Location: North 47.26624, East 013.76067 (GPS on the summit)
Difficulty: YDS class 3
Climbed September 10. 2016.
How to get there:
Locate the well known winter sports area Schladming, located
roughly 100 kilometer southeast of Salzburg. Once you are in the
center of the small vllage of Schladming, you should follow signs in the
traffic circles to Untertal. This means to drive the main road that climbs the
hillside directly south of town. Higher up on this hill you will hit yet another
traffic circle where you go left (sign for Untertal). The road descends again and
enters Untertal. You should drive as far into this valley as the public road
permits. There is a toll booth a few kilometer before the end. I paid (2016)
10 Euro for a parking permit valid for a 24 hour visit. There are several signed
parking areas, the last one is pretty large. Park there, location
N47.32737, E013.75935, elevation about 1075 meter.
Route description: Hut climb
At the end of the parking area, a dirt road continues south. Check that the small
(standard) yellow sign says Göllinghütte. This sign says that the hiking
time is 2 hours, a very generous estimate.
Follow this road as it gently climbs,
towards the end of the main valley, ignore
side roads. There is one switch-back, later the road climbs more significantly heading
towards the waterfall that may be seen further ahead. When this road finally ends, you
will see the hut on top of the steeper hill, just to the right of the higher end of
the waterfall. The remaining distance is quite short.
A good trail leads from the road in several zig-zags up to the hut.
The Göllinghütte has capacity for about 80 people. Dinner is served at 1800,
while breakfast starts at 0600. For reservations call +43-676-5336288.
From the hut, a nice trail continues further into the almost flat valley leading directly
to the base of the Hochgolling mountain that towers
an impressive 1200 meter directly
above. After crossing the final, flat and grassy area,
the trail tends right in order
to climb the only feasible route
to the right (west) of the mountain. The trail will take
you in many switch-backs to a distinct col, named
Gollingscharte, located at
N47.27294, E013.75355, elevation about 2330 meter.
There is a trail fork here, one trail
descends steeply to the next valley. Turning left, a good trail continues into the north
slopes of the mountain. This trail soon turns more uphill and gains considerable elevation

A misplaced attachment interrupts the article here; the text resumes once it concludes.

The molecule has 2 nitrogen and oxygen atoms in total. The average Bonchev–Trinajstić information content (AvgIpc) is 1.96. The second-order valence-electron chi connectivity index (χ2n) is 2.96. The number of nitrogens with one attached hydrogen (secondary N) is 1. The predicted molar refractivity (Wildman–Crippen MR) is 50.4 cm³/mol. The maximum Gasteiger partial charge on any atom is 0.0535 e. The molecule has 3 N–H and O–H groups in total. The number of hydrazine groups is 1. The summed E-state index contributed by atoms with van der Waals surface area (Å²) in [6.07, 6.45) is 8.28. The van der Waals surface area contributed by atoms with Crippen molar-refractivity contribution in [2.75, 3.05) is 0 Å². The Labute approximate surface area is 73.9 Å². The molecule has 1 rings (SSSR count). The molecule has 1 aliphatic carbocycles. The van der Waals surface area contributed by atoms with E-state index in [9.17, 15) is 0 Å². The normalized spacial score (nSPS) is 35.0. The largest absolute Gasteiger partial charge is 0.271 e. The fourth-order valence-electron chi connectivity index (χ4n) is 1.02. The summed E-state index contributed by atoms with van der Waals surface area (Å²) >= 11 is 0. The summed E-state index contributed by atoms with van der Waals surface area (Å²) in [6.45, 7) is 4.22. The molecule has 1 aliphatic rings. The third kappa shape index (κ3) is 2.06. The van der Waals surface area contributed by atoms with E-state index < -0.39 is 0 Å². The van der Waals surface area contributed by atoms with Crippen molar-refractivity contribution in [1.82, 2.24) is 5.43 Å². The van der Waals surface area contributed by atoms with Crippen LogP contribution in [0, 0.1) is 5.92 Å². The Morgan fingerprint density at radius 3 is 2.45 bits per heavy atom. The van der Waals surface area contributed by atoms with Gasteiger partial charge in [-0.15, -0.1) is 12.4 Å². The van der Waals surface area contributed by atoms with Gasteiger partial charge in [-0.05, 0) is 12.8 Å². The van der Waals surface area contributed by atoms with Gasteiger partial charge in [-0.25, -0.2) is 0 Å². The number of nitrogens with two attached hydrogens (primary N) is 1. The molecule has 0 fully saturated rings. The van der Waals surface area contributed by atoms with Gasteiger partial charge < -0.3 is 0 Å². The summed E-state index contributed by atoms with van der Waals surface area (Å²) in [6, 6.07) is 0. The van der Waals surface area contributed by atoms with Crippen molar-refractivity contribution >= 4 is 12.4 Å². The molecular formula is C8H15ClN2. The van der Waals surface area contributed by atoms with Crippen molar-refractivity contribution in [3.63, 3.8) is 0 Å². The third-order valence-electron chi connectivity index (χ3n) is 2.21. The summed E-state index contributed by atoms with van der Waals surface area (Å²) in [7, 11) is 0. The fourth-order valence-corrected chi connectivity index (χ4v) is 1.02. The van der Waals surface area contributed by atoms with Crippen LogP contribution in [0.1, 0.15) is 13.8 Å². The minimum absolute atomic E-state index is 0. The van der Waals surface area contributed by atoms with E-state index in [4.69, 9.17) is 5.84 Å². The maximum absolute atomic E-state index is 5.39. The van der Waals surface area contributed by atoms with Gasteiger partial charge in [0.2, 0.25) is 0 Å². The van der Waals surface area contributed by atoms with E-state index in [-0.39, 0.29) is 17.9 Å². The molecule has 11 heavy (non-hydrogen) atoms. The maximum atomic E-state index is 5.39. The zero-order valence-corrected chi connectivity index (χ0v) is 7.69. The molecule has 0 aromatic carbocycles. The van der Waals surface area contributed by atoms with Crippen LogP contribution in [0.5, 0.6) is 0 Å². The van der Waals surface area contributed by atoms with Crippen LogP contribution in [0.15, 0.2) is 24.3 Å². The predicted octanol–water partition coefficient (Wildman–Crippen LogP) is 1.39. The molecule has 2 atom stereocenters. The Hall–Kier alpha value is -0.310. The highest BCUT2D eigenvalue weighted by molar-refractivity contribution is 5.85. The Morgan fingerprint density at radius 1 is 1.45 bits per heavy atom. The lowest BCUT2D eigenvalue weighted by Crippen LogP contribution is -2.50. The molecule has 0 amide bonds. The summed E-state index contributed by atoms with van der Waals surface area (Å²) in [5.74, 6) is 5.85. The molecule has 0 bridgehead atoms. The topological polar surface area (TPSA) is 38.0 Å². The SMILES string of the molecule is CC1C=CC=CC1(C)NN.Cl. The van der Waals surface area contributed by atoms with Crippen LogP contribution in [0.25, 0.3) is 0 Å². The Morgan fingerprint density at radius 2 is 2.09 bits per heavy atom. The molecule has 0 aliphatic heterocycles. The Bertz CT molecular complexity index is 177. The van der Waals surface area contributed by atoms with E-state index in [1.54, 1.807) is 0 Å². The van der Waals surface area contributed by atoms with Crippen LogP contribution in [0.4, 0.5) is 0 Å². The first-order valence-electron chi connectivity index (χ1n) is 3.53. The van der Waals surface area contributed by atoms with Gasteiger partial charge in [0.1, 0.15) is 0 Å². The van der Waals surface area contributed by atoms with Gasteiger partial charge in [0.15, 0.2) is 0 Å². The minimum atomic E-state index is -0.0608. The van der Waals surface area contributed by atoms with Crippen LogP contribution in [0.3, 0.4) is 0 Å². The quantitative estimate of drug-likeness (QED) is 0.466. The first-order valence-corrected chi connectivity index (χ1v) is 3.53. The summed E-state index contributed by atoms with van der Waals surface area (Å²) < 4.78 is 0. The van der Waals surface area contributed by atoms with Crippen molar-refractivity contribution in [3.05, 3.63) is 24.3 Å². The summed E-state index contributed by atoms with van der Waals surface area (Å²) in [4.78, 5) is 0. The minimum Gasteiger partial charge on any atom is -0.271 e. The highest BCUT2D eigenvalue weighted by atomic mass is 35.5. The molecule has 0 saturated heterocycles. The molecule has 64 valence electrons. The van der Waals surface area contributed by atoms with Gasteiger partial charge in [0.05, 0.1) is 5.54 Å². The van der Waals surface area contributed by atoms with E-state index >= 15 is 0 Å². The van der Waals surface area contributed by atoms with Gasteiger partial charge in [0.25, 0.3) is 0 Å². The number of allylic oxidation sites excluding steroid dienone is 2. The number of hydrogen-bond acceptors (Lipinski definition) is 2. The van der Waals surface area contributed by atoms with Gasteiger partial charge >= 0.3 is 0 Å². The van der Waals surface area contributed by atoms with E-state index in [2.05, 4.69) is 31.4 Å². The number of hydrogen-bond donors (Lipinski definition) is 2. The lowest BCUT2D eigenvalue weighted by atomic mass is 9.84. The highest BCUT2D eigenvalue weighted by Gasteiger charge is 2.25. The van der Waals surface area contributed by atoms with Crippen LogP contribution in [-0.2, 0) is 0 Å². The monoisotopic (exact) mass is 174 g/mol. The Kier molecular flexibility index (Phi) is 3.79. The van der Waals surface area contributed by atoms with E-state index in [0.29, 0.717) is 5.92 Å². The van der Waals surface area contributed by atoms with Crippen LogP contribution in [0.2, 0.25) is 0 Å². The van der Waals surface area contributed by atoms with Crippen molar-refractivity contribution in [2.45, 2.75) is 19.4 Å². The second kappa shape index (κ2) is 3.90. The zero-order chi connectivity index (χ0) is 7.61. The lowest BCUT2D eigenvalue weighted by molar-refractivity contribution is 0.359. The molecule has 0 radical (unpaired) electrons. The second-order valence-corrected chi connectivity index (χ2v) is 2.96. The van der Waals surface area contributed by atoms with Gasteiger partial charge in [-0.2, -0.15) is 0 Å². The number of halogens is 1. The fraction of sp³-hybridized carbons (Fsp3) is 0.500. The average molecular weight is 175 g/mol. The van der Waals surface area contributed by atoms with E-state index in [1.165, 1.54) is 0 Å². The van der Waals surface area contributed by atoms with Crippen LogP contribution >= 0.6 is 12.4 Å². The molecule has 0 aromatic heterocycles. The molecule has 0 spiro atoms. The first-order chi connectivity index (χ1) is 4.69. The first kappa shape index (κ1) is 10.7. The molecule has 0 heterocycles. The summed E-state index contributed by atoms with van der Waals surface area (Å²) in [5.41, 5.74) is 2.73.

before the next signed trail fork. The sign here says "Historischer Weg" going right, this
is the normal (easiest) route. The left fork says "West Grat, nur für geübte".
(only for experienced climbers.) This west ridge route is supposed to be UIAA grade II,
most likly (YDS) class 4 (not checked!).
The normal route continues its traverse of the north slopes while gradually climbing higher.
Short sections of very easy scrambling (easy YDS class 3). The crux of this route is a more
vertical step, 2-3 meter high. This very short section has been equipped with iron steps.
Climbing it may be easier slightly further to the right, but without using the iron steps,
this may be a short (YDS) class 4 section.
Following the red and white paint will guide you higher and slightly more steeply to the
top of the main (west) ridge. The two routes merge at this point. What remains is a short
walk along the superb top ridge
to reach the summit.
The summit cross is located about
20 meter further along on a flat section of the ridge, only slightly lower than the
I left the conference at the Smolenice Castle at noon, when the program had finsihed.
Driving back to my intended climb in Austria was not totally easy, as I missed a turn
on the autobahn to Bratislava, this cost me about 30 minutes. Next, I also made a navigational
error when transferring from the autobahn that connects Vienna with Graz, to Hwy. S-6.
I still arrived at the trailhead around 1700 and was ready to hike at 1705. The signs said
2 hours, but the road was quite nice and easy, I arrived at the hut after 1:15. Dinner was about
to be served so no waiting time at all. The hut got full on this Friday evening with perfect
weather forecasted for Saturday.
I was up at 0530 and got a nice breakfast at 0600. Ready to hike by 0640, I was the first person
up along the trail that leads into this upper valley below Hochgolling. This valley is indeed
quite impressive, a completely flat area where it ends, then 1200 meter straight up to the
summit of Hochgolling.
There is only one reasonable place where a trail could climb out of this place, slightly right,
up towards the west side of Hochgolling. The trail was nice, I could see the sun hitting the